Service Bulletin #3b
Autobiography serves church history by producing historical records. We are not suggesting prideful patting oneself on the back, however, but that in godly humility you write an account of your life and work, telling the good and the bad, the high points and low points, the successes and failures. These are all part of the story of God’s continuing grace in and through the church.
Personal insights into the past, an evaluation of personal experiences in the service of the church, comments on major events and many related subjects can often be better understood through autobiographical accounts, reminiscences and diary entries. Without the accounts of the services rendered and reactions to episodes and incidents in the church, much human interest data can easily be lost.
When considering the preparation and production of an autobiographical record, you may wish to keep the following outline in mind. The production need not be a masterpiece of literary form. The chief interest centers on the rich experiences in the service of God and men that the individual has had.
The length of the sketch this will very greatly with individuals. We encourage you to tell your story in your own style. If you have photographs of yourself, your family and institutions you have served, you may wish to include them, as they will enhance the record tremendously.
Sketches are best typed or produced on a word processor and printed on 8.5-by-11 paper.
A Suggested Outline
- Ancestry: Include the details of parents, references to grandparents, earlier generations, and ethnic background that may be known. Episodes from home life, customs and practices with references to marriages, baptisms, confirmations, funerals and worship life, etc., are often useful.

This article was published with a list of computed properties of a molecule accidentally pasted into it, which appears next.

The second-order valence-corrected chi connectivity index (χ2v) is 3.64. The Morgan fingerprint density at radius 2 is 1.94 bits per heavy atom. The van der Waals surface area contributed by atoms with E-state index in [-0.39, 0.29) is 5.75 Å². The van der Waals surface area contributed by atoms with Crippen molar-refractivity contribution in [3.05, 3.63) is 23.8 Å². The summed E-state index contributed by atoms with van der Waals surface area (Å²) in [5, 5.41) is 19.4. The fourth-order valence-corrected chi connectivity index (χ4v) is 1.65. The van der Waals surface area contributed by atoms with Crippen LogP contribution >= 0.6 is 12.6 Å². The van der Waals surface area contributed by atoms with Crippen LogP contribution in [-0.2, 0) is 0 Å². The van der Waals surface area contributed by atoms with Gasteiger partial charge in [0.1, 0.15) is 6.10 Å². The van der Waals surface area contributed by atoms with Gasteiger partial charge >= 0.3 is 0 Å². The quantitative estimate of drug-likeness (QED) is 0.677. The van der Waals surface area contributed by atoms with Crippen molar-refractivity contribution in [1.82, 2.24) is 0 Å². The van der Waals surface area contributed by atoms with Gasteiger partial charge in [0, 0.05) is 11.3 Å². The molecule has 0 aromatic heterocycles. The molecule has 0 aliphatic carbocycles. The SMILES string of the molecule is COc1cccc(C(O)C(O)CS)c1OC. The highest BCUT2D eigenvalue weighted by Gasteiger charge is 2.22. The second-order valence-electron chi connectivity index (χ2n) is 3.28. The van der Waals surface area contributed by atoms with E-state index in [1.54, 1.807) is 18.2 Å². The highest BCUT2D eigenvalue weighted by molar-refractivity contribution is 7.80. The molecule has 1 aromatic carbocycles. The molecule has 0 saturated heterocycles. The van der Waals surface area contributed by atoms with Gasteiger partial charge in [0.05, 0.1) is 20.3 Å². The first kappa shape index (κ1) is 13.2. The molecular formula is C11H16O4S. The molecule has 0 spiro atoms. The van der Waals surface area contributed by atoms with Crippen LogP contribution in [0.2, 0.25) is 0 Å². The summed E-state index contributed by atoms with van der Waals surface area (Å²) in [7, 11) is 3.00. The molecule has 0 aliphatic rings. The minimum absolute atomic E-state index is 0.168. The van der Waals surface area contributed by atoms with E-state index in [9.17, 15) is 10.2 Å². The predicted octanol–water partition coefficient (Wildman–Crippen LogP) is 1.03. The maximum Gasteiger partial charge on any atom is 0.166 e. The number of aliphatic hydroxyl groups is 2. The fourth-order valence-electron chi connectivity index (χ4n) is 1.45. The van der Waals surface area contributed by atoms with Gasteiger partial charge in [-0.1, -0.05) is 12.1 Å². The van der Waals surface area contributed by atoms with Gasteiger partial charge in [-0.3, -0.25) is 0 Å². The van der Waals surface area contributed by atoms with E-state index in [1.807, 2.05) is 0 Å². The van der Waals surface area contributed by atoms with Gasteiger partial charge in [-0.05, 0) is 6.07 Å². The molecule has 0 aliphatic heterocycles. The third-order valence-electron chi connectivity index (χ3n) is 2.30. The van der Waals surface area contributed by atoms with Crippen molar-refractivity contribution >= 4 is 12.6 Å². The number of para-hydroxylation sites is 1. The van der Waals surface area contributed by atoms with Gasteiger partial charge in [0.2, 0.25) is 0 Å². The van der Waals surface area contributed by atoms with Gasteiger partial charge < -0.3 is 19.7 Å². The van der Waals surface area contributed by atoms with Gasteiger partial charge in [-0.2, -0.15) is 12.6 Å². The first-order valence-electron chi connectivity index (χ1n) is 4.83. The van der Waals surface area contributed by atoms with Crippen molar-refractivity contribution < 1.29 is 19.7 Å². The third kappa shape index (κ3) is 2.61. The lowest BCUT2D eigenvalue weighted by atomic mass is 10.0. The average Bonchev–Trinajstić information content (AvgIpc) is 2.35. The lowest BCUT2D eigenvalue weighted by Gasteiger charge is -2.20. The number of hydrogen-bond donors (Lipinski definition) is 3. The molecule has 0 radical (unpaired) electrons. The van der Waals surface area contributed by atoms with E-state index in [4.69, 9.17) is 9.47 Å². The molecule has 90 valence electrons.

- Early Youth and Primary Education: Include references to the geographical location and places of residence of the family; pastime and recreational activities; school teachers; courses of study; techniques used in the classroom; languages employed; family responsibilities; books and literature; transportation modes; friends; pastors’ and teachers’ influences. Also recount how you came to decide to serve the Lord as a full-time church worker.
- The Young Adult Emerges: Reference to preparatory, college and seminary training would be useful here. A description of the colleges attended, instructors, courses taken, the physical aspects of the schools, recreational activities, characterizations of instructors and classmates, impressions, reminiscences and incidents that impressed you. Travel engaged in during this time, influential literature, etc., may be helpful.
- Professional Life: Installation, commissioning and ordination events; practices of calls; congregational life; concerns of the people served; customs and practices prevailing in the various parishes; pastoral conferences; circuit meetings; subjects discussed; baptismal, communion and other ecclesiastical customs and practices, particularly contrasted to childhood; salaries, cost of living; festivals and anniversaries observed, especially mission festivals, Christmas, Easter, confirmation and Thanksgiving services, etc.; descriptions of physical settings in which you worked; continuing education.
- Secular and Ecclesiastical Offices: References may here be made to the services rendered on committees and boards, both secular and religious; length of time served; objectives and purposes of such boards and committees; reminiscences of district and synodical conventions; administrative practices; books, pamphlets, tracts and periodical articles you may have produced; evaluations of people in leadership positions; relationships with other clergy, teachers and local contacts with the community, theological aspects, etc.
- In Retrospect: Anecdotal glimpses into past decades, highlighting and pinpointing certain experiences; comments on the contemporary situation; words of wisdom for posterity, especially analyses of major current events and movements within the church in the community; comments on language transitions, racial matters, the advances of technology, war and peace, etc.
- Family: Marriage to whom, how you met, courtship; your children, their schooling and their careers; comments on family life and related matters, especially with respect to family worship; the goals of the children for the future; the life and career of your spouse; housing arrangements, etc.
A Concluding Word
You may want to add to the above suggestions, or perhaps even include less material. We hope the former, because our aim is to help you create as complete as possible a personal recollection of your life and service in the Church. If you have questions, please write to us. Thank you.
Copyright © 1998 Concordia Historical Institute, 801 DeMun Ave., St. Louis, Missouri, 63105
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